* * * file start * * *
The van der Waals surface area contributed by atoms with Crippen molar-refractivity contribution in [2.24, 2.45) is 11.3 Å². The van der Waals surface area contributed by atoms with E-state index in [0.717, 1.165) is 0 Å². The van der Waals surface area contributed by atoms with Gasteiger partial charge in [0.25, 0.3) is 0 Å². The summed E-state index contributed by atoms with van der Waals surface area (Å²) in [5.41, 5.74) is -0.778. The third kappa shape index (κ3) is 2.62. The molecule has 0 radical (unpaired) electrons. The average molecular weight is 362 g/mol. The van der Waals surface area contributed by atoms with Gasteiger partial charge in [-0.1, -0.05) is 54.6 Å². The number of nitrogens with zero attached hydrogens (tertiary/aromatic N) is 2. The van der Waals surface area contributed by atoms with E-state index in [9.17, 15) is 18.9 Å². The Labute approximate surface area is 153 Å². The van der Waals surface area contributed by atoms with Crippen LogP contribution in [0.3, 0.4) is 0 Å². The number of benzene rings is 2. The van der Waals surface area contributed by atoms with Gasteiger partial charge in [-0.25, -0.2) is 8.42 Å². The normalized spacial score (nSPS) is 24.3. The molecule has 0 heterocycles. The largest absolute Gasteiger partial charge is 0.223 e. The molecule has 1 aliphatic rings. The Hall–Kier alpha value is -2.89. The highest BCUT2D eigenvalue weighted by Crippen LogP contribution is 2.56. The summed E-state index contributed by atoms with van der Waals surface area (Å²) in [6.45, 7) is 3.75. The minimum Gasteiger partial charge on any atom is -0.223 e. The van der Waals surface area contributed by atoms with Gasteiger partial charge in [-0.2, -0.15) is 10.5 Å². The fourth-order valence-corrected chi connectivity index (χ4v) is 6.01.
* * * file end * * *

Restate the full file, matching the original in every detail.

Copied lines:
The van der Waals surface area contributed by atoms with Crippen molar-refractivity contribution in [2.24, 2.45) is 11.3 Å². The van der Waals surface area contributed by atoms with E-state index in [0.717, 1.165) is 0 Å². The van der Waals surface area contributed by atoms with Gasteiger partial charge in [0.25, 0.3) is 0 Å². The summed E-state index contributed by atoms with van der Waals surface area (Å²) in [5.41, 5.74) is -0.778. The third kappa shape index (κ3) is 2.62. The molecule has 0 radical (unpaired) electrons. The average molecular weight is 362 g/mol. The van der Waals surface area contributed by atoms with Gasteiger partial charge in [-0.1, -0.05) is 54.6 Å². The number of nitrogens with zero attached hydrogens (tertiary/aromatic N) is 2. The van der Waals surface area contributed by atoms with E-state index in [9.17, 15) is 18.9 Å². The Labute approximate surface area is 153 Å². The van der Waals surface area contributed by atoms with Crippen LogP contribution in [0.3, 0.4) is 0 Å². The number of benzene rings is 2. The van der Waals surface area contributed by atoms with Gasteiger partial charge in [-0.25, -0.2) is 8.42 Å². The normalized spacial score (nSPS) is 24.3. The molecule has 0 heterocycles. The largest absolute Gasteiger partial charge is 0.223 e. The molecule has 1 aliphatic rings. The Hall–Kier alpha value is -2.89. The highest BCUT2D eigenvalue weighted by Crippen LogP contribution is 2.56. The summed E-state index contributed by atoms with van der Waals surface area (Å²) in [6.45, 7) is 3.75. The minimum Gasteiger partial charge on any atom is -0.223 e. The van der Waals surface area contributed by atoms with Gasteiger partial charge in [-0.2, -0.15) is 10.5 Å². The fourth-order valence-corrected chi connectivity index (χ4v) is 6.01.